Summary: Believers need to learn to expect the unexpected and inexplicable from God, but we won’t experience such until we are sold on God’s one agenda and striving with one accord.

The shadow of your smile

When you are gone

Will color all my dreams

And light the dawn…

The year was 1965. The movie was The Sandpiper. The stars were Elizabeth Taylor as the seductress and the late Richard Burton as the Episcopal priest she seduced. The sentiment in the song is that our experiences remain with us in shadow form, but add beauty and brightness where once we knew only the chilling contrast of black and white. The song won an academy award for Best Song and sold in record numbers as recorded by Tony Bennett, Frank Sinatra, and Barbra Streisand.

But the song is a lie. Sin does not add bright colors to our lives and change the harsh contrasts of reality into a multicolored dawn. Yet, there is an interesting passage in the Bible about a shadow. In this case, the shadow is treated as it really is, the result of a body intersecting the light source. Let’s read about it. (Read Acts 5:12-16).

In verse 15, we have an interesting emphasis on Peter’s shadow, but in verse 12, we are told that signs and wonders were performed by means of the hands of all of the apostles. Now, even though the word for signs that is used in the Greek is the one from which we get the English word “semiotics,” the idea of meaning, the Greek word used for wonders conveys the idea of something that seems amazing or impossible. It was used for the acts of jugglers and illusionists with an emphasis on the “strange” or “marvelous,” but sometimes merely in the sense of something beyond easy explanation.

So, when we hear of “signs and wonders” performed at the hands of the apostles, we know that these were not easily explicable or ignored phenomena. These were experiences that provided evidence beyond the normal pale of human experience. They were experiences and demonstrations that validated the preaching of these same apostles—preaching that pointed directly toward Jesus, the crucified and risen Savior.

As a result, this verse reminds me of the late Manley Beasley’s teaching on faith. He once wrote in his Faith Workbook, “When you become explainable, you cease to be Christian.” In other words, there ought to be inexplicable things happening about us when God is dwelling within us.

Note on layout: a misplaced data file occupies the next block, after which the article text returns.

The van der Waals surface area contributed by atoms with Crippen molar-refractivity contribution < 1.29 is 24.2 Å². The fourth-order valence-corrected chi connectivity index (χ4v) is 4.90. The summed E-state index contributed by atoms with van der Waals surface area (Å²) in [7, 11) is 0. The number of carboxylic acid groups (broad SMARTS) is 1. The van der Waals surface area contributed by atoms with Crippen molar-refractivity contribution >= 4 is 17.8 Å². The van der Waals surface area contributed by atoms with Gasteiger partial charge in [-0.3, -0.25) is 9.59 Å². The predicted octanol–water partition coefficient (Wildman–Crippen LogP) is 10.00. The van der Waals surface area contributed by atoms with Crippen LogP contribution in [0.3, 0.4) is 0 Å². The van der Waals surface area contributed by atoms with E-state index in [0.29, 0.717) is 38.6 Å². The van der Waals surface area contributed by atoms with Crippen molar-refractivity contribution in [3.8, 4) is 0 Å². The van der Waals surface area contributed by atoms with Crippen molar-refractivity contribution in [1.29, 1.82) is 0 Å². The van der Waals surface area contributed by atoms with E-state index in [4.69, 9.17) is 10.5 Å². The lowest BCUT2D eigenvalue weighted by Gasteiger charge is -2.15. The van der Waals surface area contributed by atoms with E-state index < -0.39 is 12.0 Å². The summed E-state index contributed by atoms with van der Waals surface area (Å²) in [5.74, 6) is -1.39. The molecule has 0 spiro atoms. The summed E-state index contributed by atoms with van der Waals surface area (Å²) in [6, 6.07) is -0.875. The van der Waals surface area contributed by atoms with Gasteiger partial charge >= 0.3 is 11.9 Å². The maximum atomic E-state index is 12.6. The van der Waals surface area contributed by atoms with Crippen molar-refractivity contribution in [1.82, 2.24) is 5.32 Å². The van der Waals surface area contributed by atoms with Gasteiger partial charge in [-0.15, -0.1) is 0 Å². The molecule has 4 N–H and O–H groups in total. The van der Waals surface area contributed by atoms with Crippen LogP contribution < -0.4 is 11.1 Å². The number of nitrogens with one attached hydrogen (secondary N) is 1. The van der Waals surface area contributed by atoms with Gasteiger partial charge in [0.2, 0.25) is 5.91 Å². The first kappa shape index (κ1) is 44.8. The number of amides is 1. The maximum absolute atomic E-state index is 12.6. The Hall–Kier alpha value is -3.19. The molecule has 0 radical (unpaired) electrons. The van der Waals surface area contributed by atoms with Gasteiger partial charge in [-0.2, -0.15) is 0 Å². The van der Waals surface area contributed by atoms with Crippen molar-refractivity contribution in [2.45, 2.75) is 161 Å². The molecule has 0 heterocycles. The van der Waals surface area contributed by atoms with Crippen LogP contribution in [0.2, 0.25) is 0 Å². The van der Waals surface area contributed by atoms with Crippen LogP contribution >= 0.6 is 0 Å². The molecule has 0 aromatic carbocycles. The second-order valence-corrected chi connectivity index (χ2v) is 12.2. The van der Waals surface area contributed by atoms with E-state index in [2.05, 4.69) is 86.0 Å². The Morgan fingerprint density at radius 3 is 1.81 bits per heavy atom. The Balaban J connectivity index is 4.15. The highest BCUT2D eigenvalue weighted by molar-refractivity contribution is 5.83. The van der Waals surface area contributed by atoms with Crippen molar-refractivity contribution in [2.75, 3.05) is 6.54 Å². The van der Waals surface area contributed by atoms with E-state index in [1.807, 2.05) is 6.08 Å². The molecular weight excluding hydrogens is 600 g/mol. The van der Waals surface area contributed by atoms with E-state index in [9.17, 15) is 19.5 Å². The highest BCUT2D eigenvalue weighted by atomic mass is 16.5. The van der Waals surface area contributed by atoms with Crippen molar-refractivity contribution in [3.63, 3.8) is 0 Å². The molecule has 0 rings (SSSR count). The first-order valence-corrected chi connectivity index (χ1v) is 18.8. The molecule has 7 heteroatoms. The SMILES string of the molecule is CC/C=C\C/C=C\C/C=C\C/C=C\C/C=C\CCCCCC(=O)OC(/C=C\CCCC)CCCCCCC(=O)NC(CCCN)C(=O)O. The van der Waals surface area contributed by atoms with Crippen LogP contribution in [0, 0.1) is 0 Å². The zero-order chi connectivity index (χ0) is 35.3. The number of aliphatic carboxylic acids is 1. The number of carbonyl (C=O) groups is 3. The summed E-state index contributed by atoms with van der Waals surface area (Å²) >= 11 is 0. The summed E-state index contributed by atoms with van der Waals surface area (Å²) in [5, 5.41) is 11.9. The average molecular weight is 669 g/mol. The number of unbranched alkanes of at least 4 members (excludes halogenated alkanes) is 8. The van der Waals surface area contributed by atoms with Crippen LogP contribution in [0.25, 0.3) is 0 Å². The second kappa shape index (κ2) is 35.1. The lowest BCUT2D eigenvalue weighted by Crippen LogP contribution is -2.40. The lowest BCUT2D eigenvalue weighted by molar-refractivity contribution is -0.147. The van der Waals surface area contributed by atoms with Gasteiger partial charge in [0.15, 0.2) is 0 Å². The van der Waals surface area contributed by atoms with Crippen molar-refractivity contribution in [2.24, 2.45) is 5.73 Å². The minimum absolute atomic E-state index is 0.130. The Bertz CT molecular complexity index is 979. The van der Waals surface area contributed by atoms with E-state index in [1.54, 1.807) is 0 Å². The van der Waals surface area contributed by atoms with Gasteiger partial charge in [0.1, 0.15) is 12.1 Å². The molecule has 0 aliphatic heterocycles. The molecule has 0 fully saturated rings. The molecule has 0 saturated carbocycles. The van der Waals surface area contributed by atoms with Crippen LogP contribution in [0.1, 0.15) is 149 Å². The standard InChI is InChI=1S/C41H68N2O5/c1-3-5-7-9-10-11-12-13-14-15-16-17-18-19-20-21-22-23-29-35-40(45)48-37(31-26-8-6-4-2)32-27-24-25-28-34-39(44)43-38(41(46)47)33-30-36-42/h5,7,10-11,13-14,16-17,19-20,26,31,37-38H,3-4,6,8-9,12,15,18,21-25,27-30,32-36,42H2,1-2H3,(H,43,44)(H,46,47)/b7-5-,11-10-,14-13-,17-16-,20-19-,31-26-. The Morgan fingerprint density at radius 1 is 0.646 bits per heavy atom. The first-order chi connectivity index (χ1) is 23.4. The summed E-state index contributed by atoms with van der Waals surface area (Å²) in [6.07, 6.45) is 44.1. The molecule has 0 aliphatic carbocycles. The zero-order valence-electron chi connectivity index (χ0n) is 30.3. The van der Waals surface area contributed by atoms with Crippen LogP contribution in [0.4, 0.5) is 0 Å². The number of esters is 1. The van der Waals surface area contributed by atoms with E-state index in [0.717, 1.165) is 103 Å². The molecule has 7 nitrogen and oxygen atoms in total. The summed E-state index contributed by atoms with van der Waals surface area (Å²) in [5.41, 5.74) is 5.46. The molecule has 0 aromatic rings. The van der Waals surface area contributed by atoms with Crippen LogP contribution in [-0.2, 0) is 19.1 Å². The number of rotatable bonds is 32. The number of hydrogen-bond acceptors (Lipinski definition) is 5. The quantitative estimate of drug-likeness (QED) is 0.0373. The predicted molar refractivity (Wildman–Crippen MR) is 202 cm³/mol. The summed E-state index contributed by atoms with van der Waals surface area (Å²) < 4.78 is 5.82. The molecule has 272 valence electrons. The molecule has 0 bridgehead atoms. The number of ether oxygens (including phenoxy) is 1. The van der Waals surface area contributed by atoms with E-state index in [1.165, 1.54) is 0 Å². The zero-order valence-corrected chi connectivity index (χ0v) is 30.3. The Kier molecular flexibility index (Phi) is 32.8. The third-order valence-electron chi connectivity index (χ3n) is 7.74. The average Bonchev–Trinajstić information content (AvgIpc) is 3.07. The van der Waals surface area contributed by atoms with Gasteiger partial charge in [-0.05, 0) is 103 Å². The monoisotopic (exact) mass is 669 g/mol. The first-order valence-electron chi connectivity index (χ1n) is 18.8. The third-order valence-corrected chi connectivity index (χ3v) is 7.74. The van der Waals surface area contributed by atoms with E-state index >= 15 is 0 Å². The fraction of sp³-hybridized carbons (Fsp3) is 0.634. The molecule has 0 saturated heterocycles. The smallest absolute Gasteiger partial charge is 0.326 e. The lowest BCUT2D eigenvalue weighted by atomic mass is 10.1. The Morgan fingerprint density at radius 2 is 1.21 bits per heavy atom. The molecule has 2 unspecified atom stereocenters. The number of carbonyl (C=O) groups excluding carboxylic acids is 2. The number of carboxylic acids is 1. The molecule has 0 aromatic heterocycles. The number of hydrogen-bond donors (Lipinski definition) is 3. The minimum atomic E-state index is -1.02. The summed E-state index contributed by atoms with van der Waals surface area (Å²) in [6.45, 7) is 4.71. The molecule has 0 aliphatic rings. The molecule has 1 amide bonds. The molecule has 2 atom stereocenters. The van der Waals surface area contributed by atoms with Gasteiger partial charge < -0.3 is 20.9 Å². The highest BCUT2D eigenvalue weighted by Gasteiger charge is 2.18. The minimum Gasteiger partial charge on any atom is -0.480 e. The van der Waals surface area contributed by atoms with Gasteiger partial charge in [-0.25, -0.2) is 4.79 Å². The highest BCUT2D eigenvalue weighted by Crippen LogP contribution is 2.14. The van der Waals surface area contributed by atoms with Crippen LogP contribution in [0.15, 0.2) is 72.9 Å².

We also see a familiar description that we’ve seen before in this account of the early church that we know as the Book of Acts. They were in “one accord” (KJV), they had the same desires, objectives, and agenda—even as they met regularly at Solomon’s Portico. This word, with its root idea of the same desires, is used 10 times in the Book of Acts. Most of the time it is about God’s people being united in what God wanted them to do, but sometimes, it is about the enemies of God being united in what they wanted to do to God’s people. Regardless, it reminds us of the power of unity.

In a very real sense, the church is like a broom. Would you like to sweep the floor with one straw from a broom? Of course not! But when many straws are bound together and attached to a handle, they have the power to move a lot of dirt. Like the straws, we really aren’t very useful to God by ourselves, but when we are bound into unity with God and each other through the power of the Holy Spirit, we become effective as He wields the handle where He wills it. That’s being of ONE ACCORD!

But there are some people who just don’t want to be associated a bunch of fanatics or they don’t want to take the risk of being persecuted if things go wrong. Just observe in verse 13 that there were a bunch of folks who seem to be hanging around on the fringes. They don’t want to join—even though they held this group of believers in “high regard” (“esteemed them highly”—KJV, “held them in high honor”—RSV). Peterson’s “The Message” words it well, “But even though people admired them a lot, outsiders were wary about joining them.”

Some scholars have tried to transform the vowel in the word for “joining” from a short “o” sound to a long “o” sound. Then, they can say that people were afraid to interrupt the group or afraid to disturb the group. But this verb is the one that was often used in the classical world for piecing tile together in a tight inlaid pattern. I truly believe it was clear that while the general populace approved of what the early church was doing—the healing, the charity, and the like—they didn’t really want to become inlaid in the mosaic that the Holy Spirit was creating.

And even today, when the church is what it is supposed to be, people have trouble figuring it out. They approve of our charitable ministries and our disaster efforts, but they don’t want to be locked into a covenant relationship with us. They don’t want to be tied down to Bible-based principles and they don’t want their freedom sacrificed—even when that sacrifice might demonstrate love in its truest sense.

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